Jimmy Johnstone’s performances in a Celtic jersey are the stuff of legend and there are many who recall his outstanding performances against Red Star Belgrade, Leeds United, Inter Milan and Real Madrid. This is without recounting his great displays against Rangers in the big Glasgow derby games as the wee man was always a player for the big occasions. However, there is a game which many fans of the period remember with great fondness, the 7-2 thrashing of Dundee United, just before Christmas 1969.

United turned out in their colourful new all tangerine strips and were confident of a result as they had enjoyed some favourable results against Celtic in recent seasons, and they were currently sitting in fourth place in the league. By their own standards, Celtic were having an indifferent time, and Hibs were actually on top of the table, inspired by their wonder kid, Peter Marinello. However, if Celtic won this game played in midweek, they would then go top for the first time that season. This was an important game for the Celts, as a victory would give them league leadership and a huge psychological advantage over the chasing pack.

The 26,000 crowd were privileged to witness Jimmy Johnstone at his magnificent best, with a devastating display of ball control and close dribbling. Jinky tantalised the United defence, and despite not scoring, he made all the headlines.

The next day’s newspapers struggled to find adjectives to describe Jimmy. The Evening Times reported that in one run, Jinky dribbled past six United defenders plus Willie Wallace into the bargain. The Glasgow Herald stated that : ‘Little Jimmy Johnstone stood tallest. Impossibly he beat three men, four, five. Then, in case anybody had not believed it the first time, he did it again. He flitted past opponents to the inside and outside; over and under; sometimes it seemed he went through them.’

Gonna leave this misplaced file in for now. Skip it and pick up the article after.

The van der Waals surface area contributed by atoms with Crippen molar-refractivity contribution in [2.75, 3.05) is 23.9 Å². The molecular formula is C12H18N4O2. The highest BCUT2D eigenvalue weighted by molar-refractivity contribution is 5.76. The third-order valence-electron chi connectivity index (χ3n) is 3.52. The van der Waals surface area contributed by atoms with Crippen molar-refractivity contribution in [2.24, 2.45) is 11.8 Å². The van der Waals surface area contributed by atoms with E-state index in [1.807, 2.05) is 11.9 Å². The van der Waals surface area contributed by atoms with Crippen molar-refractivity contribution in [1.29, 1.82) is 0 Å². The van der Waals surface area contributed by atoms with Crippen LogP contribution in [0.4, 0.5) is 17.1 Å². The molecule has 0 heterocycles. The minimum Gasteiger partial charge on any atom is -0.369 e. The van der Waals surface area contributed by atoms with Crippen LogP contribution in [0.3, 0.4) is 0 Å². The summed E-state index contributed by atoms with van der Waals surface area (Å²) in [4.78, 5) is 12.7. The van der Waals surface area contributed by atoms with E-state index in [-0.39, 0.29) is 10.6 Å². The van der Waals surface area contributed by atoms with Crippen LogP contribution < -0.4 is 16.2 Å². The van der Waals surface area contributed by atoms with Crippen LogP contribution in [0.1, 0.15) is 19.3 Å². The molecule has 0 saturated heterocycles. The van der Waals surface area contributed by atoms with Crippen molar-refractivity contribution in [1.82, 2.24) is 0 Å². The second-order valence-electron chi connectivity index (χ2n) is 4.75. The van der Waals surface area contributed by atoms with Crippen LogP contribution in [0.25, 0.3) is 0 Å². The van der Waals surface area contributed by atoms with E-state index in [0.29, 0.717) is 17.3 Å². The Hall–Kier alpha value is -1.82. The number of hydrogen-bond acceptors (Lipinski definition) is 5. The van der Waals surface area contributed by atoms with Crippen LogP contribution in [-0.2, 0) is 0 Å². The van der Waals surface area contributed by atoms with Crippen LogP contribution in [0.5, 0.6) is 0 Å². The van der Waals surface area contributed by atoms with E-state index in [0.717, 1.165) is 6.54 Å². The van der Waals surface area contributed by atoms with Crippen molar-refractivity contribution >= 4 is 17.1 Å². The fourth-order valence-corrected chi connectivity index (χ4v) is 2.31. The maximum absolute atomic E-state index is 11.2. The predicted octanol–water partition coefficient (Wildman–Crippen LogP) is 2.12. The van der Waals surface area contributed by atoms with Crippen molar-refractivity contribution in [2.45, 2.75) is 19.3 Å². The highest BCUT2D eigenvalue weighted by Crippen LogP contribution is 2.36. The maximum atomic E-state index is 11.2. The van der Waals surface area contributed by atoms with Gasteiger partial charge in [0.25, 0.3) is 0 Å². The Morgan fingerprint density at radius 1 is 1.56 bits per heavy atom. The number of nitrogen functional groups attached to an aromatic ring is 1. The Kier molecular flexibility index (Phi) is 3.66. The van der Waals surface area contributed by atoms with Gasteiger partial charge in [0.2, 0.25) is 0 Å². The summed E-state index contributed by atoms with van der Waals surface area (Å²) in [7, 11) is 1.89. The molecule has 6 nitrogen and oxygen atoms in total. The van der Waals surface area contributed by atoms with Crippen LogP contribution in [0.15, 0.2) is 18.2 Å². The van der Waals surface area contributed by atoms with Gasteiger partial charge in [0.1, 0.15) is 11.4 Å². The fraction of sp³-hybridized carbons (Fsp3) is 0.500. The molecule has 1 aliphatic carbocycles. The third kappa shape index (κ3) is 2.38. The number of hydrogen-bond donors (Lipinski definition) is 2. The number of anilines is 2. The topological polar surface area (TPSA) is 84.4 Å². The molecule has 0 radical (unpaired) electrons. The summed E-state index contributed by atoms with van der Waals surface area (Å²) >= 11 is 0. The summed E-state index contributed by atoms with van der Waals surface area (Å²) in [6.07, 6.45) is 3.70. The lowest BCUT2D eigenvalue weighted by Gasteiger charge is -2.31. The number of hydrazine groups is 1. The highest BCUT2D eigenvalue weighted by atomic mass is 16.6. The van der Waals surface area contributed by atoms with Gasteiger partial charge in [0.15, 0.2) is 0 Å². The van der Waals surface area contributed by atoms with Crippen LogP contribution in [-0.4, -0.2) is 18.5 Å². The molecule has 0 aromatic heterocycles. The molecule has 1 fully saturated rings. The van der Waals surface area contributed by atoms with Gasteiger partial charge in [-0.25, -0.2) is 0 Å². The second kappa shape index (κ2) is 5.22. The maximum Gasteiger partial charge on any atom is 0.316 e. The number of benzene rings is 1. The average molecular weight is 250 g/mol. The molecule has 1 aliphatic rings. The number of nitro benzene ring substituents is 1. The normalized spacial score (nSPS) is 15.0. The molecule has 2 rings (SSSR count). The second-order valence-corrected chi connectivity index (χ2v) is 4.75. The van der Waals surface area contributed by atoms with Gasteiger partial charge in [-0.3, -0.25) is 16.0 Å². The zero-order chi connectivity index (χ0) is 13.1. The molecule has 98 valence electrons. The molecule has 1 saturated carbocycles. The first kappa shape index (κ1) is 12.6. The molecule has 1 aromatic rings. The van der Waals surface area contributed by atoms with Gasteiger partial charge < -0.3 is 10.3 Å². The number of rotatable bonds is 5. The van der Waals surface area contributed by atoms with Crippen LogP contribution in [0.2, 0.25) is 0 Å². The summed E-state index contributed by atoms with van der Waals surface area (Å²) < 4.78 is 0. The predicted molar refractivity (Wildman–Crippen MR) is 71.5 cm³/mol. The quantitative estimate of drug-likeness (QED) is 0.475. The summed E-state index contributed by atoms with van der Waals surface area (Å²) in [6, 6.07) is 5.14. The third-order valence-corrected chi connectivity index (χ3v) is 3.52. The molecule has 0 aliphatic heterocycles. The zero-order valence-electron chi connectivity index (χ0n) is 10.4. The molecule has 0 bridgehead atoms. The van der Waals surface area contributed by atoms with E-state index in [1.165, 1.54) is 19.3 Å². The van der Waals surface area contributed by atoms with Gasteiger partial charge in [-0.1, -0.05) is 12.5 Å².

The only thing Johnstone failed to do was score but he did hit the post with an incredible effort, said to be from 50 yards out. Although Johnstone was the outstanding personality on the night with his vast array of dribbling skills, Celtic had clicked as a team, and there were fine performances from Wallace, Murdoch and Hughes. Another stand out was the young right back, David Hay, who was keeping Lisbon Lion, Jim Craig, out of the side, and he teamed up magnificently with Johnstone on the right flank.

At time up the Celtic fans deservedly gave Johnstone a rapturous ovation and objective observers agreed that he was, at that time, one of the greatest players in world football with some of the Scots press saying that on this form he was even a level above the great Manchester United forward of the period, George Best.

Several Dundee United players waited at the pitch side to applaud Jimmy from the field, including the ex Rangers player Davie Wilson, who warmly shook the wee man’s hand. This was a wonderful gesture, considering Wilson had been given a hard time from the Celtic crowd, on account of him being a notable ex Rangers player.

This game was the launching pad to Celtic’s fourth consecutive league title and although Jimmy, on occasions, performed superbly against more illustrious teams in world football, there are those convinced that he never played better than on this cold December night in 1969.